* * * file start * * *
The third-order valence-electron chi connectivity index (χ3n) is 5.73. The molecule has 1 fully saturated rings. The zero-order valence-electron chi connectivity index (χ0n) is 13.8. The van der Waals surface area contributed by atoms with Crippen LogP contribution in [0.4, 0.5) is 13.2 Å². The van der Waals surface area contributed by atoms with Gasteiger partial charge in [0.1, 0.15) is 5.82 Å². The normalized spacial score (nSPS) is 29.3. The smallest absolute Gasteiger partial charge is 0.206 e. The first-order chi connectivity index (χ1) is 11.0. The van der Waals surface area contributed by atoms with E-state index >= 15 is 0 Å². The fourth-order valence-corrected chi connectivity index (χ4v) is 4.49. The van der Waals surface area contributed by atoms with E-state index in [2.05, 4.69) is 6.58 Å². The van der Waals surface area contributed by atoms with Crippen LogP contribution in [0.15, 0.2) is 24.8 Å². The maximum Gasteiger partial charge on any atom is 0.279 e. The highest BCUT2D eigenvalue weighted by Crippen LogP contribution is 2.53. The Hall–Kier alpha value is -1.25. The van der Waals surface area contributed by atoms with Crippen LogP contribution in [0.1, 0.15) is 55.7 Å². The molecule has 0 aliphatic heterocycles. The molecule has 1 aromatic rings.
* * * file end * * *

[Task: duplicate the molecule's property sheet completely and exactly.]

The third-order valence-electron chi connectivity index (χ3n) is 5.73. The molecule has 1 fully saturated rings. The zero-order valence-electron chi connectivity index (χ0n) is 13.8. The van der Waals surface area contributed by atoms with Crippen LogP contribution in [0.4, 0.5) is 13.2 Å². The van der Waals surface area contributed by atoms with Gasteiger partial charge in [0.1, 0.15) is 5.82 Å². The normalized spacial score (nSPS) is 29.3. The smallest absolute Gasteiger partial charge is 0.206 e. The first-order chi connectivity index (χ1) is 11.0. The van der Waals surface area contributed by atoms with E-state index >= 15 is 0 Å². The fourth-order valence-corrected chi connectivity index (χ4v) is 4.49. The van der Waals surface area contributed by atoms with E-state index in [2.05, 4.69) is 6.58 Å². The van der Waals surface area contributed by atoms with Crippen LogP contribution in [0.15, 0.2) is 24.8 Å². The maximum Gasteiger partial charge on any atom is 0.279 e. The highest BCUT2D eigenvalue weighted by Crippen LogP contribution is 2.53. The Hall–Kier alpha value is -1.25. The van der Waals surface area contributed by atoms with Crippen LogP contribution in [0.1, 0.15) is 55.7 Å². The molecule has 0 aliphatic heterocycles. The molecule has 1 aromatic rings.